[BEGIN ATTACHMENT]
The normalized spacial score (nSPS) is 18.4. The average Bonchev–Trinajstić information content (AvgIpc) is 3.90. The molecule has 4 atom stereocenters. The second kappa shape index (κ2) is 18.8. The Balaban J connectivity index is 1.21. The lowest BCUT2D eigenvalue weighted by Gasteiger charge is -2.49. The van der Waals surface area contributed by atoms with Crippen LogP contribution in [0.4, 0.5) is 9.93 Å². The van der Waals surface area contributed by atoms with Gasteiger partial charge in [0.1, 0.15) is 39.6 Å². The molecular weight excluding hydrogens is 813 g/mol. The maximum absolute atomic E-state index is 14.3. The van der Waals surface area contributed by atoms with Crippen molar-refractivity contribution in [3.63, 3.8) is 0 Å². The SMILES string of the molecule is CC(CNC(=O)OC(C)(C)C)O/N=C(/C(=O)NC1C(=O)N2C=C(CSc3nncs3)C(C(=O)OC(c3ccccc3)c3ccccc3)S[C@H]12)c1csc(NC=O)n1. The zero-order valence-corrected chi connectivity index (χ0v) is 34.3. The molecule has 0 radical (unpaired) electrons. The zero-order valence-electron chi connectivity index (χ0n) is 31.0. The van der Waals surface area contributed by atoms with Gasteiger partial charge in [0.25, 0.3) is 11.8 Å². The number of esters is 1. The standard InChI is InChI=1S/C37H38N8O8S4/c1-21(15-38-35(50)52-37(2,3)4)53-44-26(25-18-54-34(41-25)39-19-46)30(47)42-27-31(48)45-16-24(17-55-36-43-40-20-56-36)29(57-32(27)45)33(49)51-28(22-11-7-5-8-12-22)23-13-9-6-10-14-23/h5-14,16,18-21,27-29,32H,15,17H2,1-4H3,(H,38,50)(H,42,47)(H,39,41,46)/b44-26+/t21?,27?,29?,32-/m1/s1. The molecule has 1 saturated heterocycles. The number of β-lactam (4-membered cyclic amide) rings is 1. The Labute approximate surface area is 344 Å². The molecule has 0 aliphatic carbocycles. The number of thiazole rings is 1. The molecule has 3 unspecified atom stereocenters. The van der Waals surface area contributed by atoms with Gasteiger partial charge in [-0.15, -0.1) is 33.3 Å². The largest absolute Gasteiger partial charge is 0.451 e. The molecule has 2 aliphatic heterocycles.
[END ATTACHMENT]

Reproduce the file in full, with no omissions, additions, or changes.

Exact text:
The normalized spacial score (nSPS) is 18.4. The average Bonchev–Trinajstić information content (AvgIpc) is 3.90. The molecule has 4 atom stereocenters. The second kappa shape index (κ2) is 18.8. The Balaban J connectivity index is 1.21. The lowest BCUT2D eigenvalue weighted by Gasteiger charge is -2.49. The van der Waals surface area contributed by atoms with Crippen LogP contribution in [0.4, 0.5) is 9.93 Å². The van der Waals surface area contributed by atoms with Gasteiger partial charge in [0.1, 0.15) is 39.6 Å². The molecular weight excluding hydrogens is 813 g/mol. The maximum absolute atomic E-state index is 14.3. The van der Waals surface area contributed by atoms with Crippen molar-refractivity contribution in [3.63, 3.8) is 0 Å². The SMILES string of the molecule is CC(CNC(=O)OC(C)(C)C)O/N=C(/C(=O)NC1C(=O)N2C=C(CSc3nncs3)C(C(=O)OC(c3ccccc3)c3ccccc3)S[C@H]12)c1csc(NC=O)n1. The zero-order valence-corrected chi connectivity index (χ0v) is 34.3. The molecule has 0 radical (unpaired) electrons. The zero-order valence-electron chi connectivity index (χ0n) is 31.0. The van der Waals surface area contributed by atoms with Gasteiger partial charge in [0.25, 0.3) is 11.8 Å². The number of esters is 1. The standard InChI is InChI=1S/C37H38N8O8S4/c1-21(15-38-35(50)52-37(2,3)4)53-44-26(25-18-54-34(41-25)39-19-46)30(47)42-27-31(48)45-16-24(17-55-36-43-40-20-56-36)29(57-32(27)45)33(49)51-28(22-11-7-5-8-12-22)23-13-9-6-10-14-23/h5-14,16,18-21,27-29,32H,15,17H2,1-4H3,(H,38,50)(H,42,47)(H,39,41,46)/b44-26+/t21?,27?,29?,32-/m1/s1. The molecule has 1 saturated heterocycles. The number of β-lactam (4-membered cyclic amide) rings is 1. The Labute approximate surface area is 344 Å². The molecule has 0 aliphatic carbocycles. The number of thiazole rings is 1. The molecule has 3 unspecified atom stereocenters. The van der Waals surface area contributed by atoms with Gasteiger partial charge in [-0.15, -0.1) is 33.3 Å². The largest absolute Gasteiger partial charge is 0.451 e. The molecule has 2 aliphatic heterocycles.